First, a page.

The equilibrium magnetic field is written B=R0B0[f(r)ϕ×r+g(r)ϕ], where B0 is a convenient scale toroidal magnetic field-strength, and q(r)=rg/(R0f) is the safety-factor profile. The equilibrium poloidal magnetic flux (divided by 2π), Ψp(r), satisfies dΨp/dr=R0B0f(r), where, by convention, Ψp(r100)=0. The normalized poloidal magnetic flux, ΨN(r), is defined such that ΨN(r)=1Ψp(r)/Ψp(0). Hence, ΨN(0)=0 and ΨN(r100)=1. Finally, if ΨN(r95)=0.95, then q95q(r95).

c. Perturbed magnetic field

Consider the response of the plasma to an RMP with n > 0 periods in the toroidal direction. We can write the components of the perturbed magnetic field in the form22 

rR2δB·rR02=ijψj(r)ei(mjθnϕ),
(A1)
JδB·ϕ×r=jΞj(r)ei(mjθnϕ),
(A2)
R2δB·ϕ=njΞj(r)mjei(mjθnϕ),
(A3)

where the sum is over all relevant poloidal harmonics of the perturbed magnetic field.

Let there be K resonant magnetic flux-surfaces in the plasma, labeled 1 through K. Consider the kth resonant surface, r = rk, at which nq(rk)=mk, where mk is a positive integer. Let Ψk=ψk(rk)/mk, and ΔΨk=[Ξk]rkrk+.22 Here, Ψk is the (complex) reconnected helical magnetic flux (divided by 2πR0) at the kth resonant surface, whereas ΔΨk (which has the same dimensions as Ψk) is a (complex) measure of the strength of the current sheet (consisting of filaments running parallel to the local equilibrium magnetic field) at the same resonant surface.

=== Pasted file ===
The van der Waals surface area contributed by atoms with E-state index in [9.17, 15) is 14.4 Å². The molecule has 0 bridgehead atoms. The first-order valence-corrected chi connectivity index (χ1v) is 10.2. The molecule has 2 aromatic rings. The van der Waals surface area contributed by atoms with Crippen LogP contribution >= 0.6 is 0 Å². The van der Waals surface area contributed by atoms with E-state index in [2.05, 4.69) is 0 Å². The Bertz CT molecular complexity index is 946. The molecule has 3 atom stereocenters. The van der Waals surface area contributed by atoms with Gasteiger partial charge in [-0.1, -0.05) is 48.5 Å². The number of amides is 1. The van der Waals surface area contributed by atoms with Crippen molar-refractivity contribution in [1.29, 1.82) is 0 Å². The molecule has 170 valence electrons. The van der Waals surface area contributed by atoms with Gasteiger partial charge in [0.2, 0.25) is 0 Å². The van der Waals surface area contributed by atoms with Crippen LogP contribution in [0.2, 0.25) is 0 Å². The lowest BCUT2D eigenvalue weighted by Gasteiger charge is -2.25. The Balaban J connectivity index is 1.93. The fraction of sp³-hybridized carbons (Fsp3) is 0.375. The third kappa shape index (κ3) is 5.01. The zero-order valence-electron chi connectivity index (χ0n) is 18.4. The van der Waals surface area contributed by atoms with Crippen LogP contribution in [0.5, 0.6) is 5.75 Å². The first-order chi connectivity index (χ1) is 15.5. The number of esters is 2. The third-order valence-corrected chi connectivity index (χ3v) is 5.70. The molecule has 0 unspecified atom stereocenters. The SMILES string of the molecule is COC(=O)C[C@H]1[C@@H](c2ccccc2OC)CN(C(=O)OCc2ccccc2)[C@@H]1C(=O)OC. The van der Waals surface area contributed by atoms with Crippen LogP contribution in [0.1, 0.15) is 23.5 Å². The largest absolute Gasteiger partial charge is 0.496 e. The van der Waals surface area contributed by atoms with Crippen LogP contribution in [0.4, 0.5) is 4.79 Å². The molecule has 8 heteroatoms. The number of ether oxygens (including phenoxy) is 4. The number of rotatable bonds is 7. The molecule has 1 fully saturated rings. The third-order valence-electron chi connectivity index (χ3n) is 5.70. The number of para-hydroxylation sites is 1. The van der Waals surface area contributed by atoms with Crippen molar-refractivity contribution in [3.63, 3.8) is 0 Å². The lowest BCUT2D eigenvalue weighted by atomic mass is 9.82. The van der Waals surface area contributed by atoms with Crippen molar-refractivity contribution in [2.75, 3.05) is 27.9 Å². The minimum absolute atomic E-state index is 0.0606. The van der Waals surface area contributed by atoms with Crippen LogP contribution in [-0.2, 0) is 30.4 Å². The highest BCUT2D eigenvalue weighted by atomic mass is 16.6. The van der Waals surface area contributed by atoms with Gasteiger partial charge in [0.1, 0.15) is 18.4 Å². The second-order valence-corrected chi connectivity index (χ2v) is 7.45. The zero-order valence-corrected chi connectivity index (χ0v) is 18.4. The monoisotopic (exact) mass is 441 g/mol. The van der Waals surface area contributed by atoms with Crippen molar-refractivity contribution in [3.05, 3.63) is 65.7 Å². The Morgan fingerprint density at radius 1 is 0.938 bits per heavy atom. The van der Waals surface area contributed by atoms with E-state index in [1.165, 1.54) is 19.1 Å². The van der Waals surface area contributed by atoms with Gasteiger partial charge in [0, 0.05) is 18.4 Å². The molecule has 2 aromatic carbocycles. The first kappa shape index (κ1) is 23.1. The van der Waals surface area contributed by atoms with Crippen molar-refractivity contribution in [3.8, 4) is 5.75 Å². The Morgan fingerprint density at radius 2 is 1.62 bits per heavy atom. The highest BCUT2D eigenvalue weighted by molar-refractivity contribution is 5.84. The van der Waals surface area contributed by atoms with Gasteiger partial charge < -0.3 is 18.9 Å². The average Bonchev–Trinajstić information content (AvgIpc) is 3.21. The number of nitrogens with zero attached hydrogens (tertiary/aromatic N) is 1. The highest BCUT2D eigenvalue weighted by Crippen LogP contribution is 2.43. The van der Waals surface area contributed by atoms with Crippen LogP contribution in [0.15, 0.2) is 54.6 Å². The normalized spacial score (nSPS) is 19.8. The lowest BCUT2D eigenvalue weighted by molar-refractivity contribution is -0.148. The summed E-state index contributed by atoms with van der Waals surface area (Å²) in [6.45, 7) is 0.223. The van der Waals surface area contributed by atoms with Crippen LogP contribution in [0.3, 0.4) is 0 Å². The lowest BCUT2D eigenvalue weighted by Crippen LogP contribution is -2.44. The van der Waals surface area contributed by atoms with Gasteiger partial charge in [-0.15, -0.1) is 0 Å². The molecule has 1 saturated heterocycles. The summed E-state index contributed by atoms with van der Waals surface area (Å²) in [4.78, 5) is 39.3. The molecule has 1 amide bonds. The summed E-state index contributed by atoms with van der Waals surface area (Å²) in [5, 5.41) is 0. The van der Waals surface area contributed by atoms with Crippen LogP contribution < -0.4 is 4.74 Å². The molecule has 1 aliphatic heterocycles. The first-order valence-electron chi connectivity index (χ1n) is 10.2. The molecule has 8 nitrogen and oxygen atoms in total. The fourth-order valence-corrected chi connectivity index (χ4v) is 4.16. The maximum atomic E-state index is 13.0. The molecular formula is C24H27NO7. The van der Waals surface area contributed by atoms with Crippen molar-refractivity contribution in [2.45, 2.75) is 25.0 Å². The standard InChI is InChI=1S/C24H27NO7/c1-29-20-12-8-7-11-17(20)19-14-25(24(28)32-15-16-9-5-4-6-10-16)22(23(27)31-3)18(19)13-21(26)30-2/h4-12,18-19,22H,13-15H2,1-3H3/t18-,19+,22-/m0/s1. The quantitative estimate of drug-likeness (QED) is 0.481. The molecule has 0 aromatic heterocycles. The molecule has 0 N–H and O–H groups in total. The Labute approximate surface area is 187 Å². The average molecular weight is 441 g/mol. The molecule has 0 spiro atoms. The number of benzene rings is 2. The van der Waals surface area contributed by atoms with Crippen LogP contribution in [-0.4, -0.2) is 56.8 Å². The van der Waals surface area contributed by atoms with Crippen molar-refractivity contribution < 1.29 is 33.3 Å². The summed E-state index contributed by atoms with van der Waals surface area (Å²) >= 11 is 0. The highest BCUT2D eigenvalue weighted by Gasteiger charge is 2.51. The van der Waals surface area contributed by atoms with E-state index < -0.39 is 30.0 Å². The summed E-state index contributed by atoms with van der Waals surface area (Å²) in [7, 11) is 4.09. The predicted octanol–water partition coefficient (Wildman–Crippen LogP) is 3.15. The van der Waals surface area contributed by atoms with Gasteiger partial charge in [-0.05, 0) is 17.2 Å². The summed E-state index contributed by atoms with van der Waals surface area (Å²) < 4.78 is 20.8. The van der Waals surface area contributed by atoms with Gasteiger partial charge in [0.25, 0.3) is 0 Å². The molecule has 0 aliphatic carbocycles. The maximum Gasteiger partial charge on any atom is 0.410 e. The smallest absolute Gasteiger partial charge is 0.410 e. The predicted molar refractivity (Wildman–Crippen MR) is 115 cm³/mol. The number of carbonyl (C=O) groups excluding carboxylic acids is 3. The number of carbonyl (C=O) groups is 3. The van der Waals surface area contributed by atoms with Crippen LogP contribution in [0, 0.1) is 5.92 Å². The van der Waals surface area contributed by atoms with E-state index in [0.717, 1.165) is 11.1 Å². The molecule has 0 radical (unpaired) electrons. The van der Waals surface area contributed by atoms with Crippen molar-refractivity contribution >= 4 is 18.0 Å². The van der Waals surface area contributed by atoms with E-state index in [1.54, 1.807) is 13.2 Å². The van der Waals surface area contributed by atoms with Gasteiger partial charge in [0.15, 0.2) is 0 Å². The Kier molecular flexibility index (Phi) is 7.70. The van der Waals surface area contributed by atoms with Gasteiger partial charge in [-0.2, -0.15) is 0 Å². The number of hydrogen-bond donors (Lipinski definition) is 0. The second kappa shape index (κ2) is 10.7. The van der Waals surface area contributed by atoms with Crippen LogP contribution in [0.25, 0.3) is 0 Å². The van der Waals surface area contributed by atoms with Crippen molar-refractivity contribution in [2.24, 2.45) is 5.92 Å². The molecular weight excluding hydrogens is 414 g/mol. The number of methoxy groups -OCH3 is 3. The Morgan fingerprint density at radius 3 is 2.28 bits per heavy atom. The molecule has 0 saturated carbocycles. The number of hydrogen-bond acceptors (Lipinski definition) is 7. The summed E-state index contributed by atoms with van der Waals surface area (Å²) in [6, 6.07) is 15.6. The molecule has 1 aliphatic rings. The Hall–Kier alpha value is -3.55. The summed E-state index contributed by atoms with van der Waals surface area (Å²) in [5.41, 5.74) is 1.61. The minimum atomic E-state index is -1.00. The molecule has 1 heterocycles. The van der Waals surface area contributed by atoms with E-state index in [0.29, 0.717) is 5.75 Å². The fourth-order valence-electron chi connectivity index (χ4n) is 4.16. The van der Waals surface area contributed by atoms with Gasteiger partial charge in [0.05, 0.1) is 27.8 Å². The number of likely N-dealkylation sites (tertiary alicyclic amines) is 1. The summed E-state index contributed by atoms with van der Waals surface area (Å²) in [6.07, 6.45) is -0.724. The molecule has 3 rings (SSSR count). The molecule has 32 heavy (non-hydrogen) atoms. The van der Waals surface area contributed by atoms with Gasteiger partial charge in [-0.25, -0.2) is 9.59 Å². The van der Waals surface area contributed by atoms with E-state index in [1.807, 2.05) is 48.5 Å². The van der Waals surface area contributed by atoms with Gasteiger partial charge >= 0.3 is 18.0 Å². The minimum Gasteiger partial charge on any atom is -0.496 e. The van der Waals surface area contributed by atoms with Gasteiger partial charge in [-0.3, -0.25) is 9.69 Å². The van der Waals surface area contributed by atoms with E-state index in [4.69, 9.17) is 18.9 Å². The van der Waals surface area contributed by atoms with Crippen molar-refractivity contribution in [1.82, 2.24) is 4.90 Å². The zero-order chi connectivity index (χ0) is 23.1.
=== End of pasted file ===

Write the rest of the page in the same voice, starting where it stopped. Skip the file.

d. Toroidal tearing mode dispersion relation

In the presence of the RMP, the Ψk and the ΔΨk values are related according to the inhomogeneous toroidal tearing mode dispersion relation, which takes the form21,22,29–34

ΔΨk=k=1,KEkkΨk+|Ekk|χk.
(A4)

Here, Ekk (for k, k=1, K) is the dimensionless, Hermitian, toroidal tearing mode stability matrix, whereas the χk (for k=1,K) parameterize the current sheets driven at the various resonant surfaces when the plasma responds to the applied RMP in accordance with the equations of linearized, marginally stable, ideal-MHD.

The EPEC model determines the elements of the Ekk matrix using a high-q approximation. In fact, if Fkk is the inverse of the Ekk matrix, then22 

Fkk=G(Rk,Zk;Rk,Zk)ei(mkθkmkθk)dθk2πdθk2π
(A5)

and

G(Rk,Zk;Rk,Zk)=(1)nπ2RkRk/R02Γ(1/2)Γ(n+1/2)[cosh ηkkRk2+Rk2+(ZkZk)2]1/2×[(n1/2)P1/2n1(cosh ηkk)+P1/2n+1(cosh ηkk)n+1/2],
(A6)

with

ηkk=tanh1[2RkRkRk2+Rk2+(ZkZk)2].
(A7)

Here, the double integral in Eq. (A5) is taken around the kth resonant surface (cylindrical coordinates Rk, 0, Zk; flux coordinates rk, θk, 0, with rk constant; resonant poloidal mode number mk) and the k th resonant surface (cylindrical coordinates Rk, 0, Zk; flux coordinates rk,θk, 0, with rk constant; resonant poloidal mode number mk). Finally, the Γ(z) and Pμν(z) are the gamma functions and associated Legendre functions, respectively.

The (complex) χk parameters are determined from the GPEC code.19,48 To be more exact, the GPEC code calculates the (complex) dimensionless Δmkn parameters, which are defined in Eq. (44) of Ref. 49, and which measure the strengths of the ideal current sheets that develop at the various resonant magnetic flux-surfaces in the plasma in response to the applied RMP. The Δmkn parameters are related to the χk parameters according to22